Ali Abdulemam is a renowned Bahraini journalist, blogger, and former prisoner of conscience. After he was released from his latest political imprisonment on February 23, Abdulemam was invited to the 2011 Oslo Freedom Forum; he enthusiastically accepted his speaking invitation and plans were made for his travel. However, on March 15, he disappeared. On March 18, heavily armed policemen stormed Abdulemam’s vacated apartment and then that of his cousin, demanding to know his whereabouts and confiscating his property. No one has seen or heard from him since. On June 22, the Bahraini government sentenced Abdulemam in absentia to 15 years in prison for plotting a coup.


In 1999, Abdulemam created the online forum and pro-democracy news website Bahrain Online as a platform for his countrymen to share ideas and strategies for political change. This was the first free uncensored online forum for political and social debate in Bahrain, and Abdulemam is known as “the blog-father" for creating it. Since founding the website, Abdulemam has campaigned tirelessly for free and open discussion. Known as a visionary among his colleagues, he proved—many years before it became a conventional idea—that online activism can truly create social change. Bahrain Online gets more than 100,000 visitors a day, despite being blocked within Bahrain. Regarded by fellow Bahraini citizens as one of the Gulf’s internet pioneers, Abdulemam was arrested on September 4, 2010, on a charge of defaming the government. He was also accused of trying to destabilize the country by posting “false information about its internal affairs" on Bahrain Online.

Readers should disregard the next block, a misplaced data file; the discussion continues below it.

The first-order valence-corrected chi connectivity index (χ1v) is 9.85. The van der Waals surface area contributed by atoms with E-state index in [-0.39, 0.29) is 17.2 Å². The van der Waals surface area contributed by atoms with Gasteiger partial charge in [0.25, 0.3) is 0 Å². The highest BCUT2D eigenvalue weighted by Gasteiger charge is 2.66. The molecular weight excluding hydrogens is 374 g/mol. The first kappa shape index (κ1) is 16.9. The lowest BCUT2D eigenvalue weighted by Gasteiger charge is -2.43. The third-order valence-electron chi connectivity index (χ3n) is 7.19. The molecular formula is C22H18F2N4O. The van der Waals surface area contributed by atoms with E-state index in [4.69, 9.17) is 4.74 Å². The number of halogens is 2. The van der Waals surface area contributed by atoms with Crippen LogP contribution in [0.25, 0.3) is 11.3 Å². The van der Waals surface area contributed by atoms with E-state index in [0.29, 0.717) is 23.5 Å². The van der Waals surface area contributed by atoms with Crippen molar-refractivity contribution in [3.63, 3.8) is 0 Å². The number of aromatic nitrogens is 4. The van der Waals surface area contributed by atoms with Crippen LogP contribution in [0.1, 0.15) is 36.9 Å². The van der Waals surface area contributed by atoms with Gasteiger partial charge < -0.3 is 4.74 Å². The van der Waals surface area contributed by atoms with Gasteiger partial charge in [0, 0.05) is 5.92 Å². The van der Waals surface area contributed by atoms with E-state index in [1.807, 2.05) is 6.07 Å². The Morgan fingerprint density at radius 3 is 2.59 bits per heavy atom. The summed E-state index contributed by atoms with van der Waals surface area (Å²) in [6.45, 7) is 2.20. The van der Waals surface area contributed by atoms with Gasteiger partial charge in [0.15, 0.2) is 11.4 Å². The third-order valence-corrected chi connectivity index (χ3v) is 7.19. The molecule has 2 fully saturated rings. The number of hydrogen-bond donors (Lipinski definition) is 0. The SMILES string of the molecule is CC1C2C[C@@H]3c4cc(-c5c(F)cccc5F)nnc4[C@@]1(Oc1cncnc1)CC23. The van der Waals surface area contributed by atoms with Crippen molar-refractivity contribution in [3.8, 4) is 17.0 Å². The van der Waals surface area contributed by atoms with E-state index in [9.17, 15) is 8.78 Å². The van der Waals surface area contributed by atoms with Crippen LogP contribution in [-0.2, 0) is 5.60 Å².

Many calls for Abdulemam's release were issued by a solidarity campaign, via Facebook and informal petitions. In a concession to the opposition and demonstrators, on February 22, 2011, the Bahraini government suddenly freed Abdulemam and 22 other opposition and human rights activists who were being tried with him. Abdulemam said he was mistreated while detained: “I was subjected to torture, beatings, insults and verbal abuse. They threatened to dismiss my wife and other family members from their jobs. I was interrogated in the prosecution without a lawyer, and the officer there who appeared to be from the National Security dismissed my denials to the allegations put against me. He never allowed me to respond to the questions he was asking, but rather answering them himself whilst I stood behind the door as I was not permitted to sit during the investigation."

Abdulemam is a contributor to Global Voices Advocacy and Global Voices Arabic Lingua. In 2011, he was nominated for the Citizen Prize, an annual €2,500 award that goes to a blogger, online journalist, or cyber-dissident who has helped promote freedom of expression on the Internet.